In hiring Frances, Forrest Hewit was ‘on trend’. For although Frances declared triumphantly after her Paris excursion that ‘art comes at last to serve commerce – and raise and beautify it’,11 Britain already had its own history of artist-designed textiles, amongst them Morris & Co in the late 19th century and Roger Fry’s Omega Workshops in the 1910s. In the 1920s the London-based firm William Foxton Ltd led the way in artist-designed textiles, and avidly promoted them as such.12
A flair for fashion
While Frances had no formal training as a textile designer, she had a great affinity for fabric, colour, and pattern, and a flair for putting things together – something much commented upon by friends and former pupils. Betty Rhind remembered that:
She would wear perhaps a bright jacket, even two bright jackets under a dark coat, and several scarves of the very best quality, probably hand woven and beautiful, a little bit of oriental jewellery, always a jaunty hat and always high heels.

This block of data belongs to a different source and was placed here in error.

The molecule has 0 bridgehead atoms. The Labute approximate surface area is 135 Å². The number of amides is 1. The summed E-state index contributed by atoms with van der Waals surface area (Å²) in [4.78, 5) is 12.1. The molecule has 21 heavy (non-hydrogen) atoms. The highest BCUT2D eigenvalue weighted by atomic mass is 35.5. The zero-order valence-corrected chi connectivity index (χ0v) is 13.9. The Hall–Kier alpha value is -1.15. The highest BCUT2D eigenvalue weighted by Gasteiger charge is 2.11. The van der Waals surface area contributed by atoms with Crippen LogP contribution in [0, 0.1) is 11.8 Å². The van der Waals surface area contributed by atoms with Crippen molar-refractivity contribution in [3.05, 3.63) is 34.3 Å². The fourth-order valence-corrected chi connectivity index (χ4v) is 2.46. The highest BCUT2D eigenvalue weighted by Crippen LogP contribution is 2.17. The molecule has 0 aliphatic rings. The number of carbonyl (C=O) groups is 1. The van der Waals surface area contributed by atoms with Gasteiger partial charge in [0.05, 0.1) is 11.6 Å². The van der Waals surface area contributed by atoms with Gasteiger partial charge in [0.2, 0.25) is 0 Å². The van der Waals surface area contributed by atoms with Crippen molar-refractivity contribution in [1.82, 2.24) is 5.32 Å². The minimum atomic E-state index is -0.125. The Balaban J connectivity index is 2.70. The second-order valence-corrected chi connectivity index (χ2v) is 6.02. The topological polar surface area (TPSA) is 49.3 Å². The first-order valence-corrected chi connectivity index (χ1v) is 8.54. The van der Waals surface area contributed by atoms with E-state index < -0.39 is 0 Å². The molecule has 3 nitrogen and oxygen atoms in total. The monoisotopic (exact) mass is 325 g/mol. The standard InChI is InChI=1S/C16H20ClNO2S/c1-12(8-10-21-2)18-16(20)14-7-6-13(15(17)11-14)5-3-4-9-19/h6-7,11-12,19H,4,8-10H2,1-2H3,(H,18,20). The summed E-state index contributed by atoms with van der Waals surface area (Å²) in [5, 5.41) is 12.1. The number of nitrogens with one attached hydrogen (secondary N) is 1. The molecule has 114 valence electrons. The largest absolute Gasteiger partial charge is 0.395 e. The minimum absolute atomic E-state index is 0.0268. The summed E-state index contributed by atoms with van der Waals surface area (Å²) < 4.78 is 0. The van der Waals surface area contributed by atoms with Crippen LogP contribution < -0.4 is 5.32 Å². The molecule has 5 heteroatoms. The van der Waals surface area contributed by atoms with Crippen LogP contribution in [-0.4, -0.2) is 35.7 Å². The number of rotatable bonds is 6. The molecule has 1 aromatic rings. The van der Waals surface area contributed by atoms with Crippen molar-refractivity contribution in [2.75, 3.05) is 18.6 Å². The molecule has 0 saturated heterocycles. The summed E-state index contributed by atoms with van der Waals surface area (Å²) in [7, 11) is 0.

Douglas Glass observed, ‘She looked like her own paintings, sometimes the most incredible colours put together.’13
Frances’s new position at the CPA perhaps further focused her interest in fabric and pattern in her own work. One of her most outstanding works from this period is Seated woman, a drawing of a highly fashionable older woman dressed in the garb of a bright young thing – a cloche hat, ornate sleeveless tunic dress, and boldly patterned wrap – clothes lavish enough to be have been on display in the Pavilion de l’Élégance. Although the work is devoid of colour, it is easy to imagine the shimmering colours of the tunic, embellished with metallic thread, and the comforting weight and drama of the wrap. On seeing the drawing two decades later, fellow painter Matthew Smith reportedly declared it to be ‘just as good as a Matisse drawing; only stronger’.14 High praise indeed from a former pupil of Matisse, a great collector and painter of textiles.